Understanding the Cerebrovascular Link Between Traumatic Brain Injury and Alzheimer’s Disease
Traumatic brain injury (TBI) is a leading cause of injury deaths and disabilities in the United States and the most robust environmental risk factor for Alzheimer’s disease. Vascular impairment is also a hallmark of the pathological events after TBI, including local edema, blood-flow reduction and breakdown of blood-brain barrier, which may significantly increase Alzheimer’s risk. Therefore, it is plausible to draw a cerebrovascular link between TBI and Alzheimer’s disease. Here we propose to address the paucity of research in the cerebrovascular connection between TBI and Alzheimer’s disease, and investigate the cerebrovascular impairment induced by TBI and its impact on the susceptibility to Alzheimer’s disease in animal models.
The goal of this project is to investigate the cerebrovascular link between traumatic brain injury (TBI) and Alzheimer’s disease, and mechanistically understand the vascular contribution to elevated risks for Alzheimer’s disease in preclinical models of TBI.
Our central hypothesis is that vascular dysfunctions after TBI tip the balance between the production and clearance of Alzheimer’s β-amyloid in brain, and directly contribute to Alzheimer’s pathogenesis and cognitive impairment. We propose to use rodent models of TBI, and determine: i) the cellular and molecular mechanisms by which TBI induces vascular dysfunctions and blood-brain barrier breakdown, and ii) how such vascular dysfunctions impair the clearance of β-amyloid through the cerebrovascular system, and accelerate amyloid pathologies and neurodegeneration.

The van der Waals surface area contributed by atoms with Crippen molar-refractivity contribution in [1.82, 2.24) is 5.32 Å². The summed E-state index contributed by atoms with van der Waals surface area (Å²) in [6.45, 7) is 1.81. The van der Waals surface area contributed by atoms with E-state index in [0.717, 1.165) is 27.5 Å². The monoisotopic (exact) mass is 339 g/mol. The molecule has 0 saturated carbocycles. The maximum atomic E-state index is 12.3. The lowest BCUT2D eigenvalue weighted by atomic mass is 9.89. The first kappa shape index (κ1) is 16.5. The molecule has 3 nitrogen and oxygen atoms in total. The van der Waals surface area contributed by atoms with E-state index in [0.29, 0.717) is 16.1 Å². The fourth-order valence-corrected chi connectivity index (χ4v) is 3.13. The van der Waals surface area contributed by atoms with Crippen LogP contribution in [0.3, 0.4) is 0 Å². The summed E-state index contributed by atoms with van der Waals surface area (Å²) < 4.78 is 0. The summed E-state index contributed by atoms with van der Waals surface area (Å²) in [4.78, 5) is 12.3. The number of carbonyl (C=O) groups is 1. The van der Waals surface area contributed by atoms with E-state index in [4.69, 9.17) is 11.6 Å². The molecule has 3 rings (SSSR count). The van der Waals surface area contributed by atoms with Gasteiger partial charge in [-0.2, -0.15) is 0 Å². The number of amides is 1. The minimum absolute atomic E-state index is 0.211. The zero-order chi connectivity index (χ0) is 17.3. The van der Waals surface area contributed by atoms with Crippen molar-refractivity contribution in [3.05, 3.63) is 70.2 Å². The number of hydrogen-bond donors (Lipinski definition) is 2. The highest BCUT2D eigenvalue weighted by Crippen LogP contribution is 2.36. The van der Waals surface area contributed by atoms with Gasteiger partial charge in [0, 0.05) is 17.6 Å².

By understanding the vascular impairment as a direct consequence of TBI, and its negative impact on the amyloid metabolism in the brain, as well as long-term cognitive changes in animals, we hope to build a research resource to bridge the knowledge gap between TBI and Alzheimer’s disease. The outcomes of the proposed studies will provide new insights into the true trigger of Alzheimer’s cascade by TBI, and identify a novel target based on blood-brain barrier and vascular dysfunctions for prognosis detection and potentially intervention of Alzheimer’s pathogenesis in TBI survivors in the future.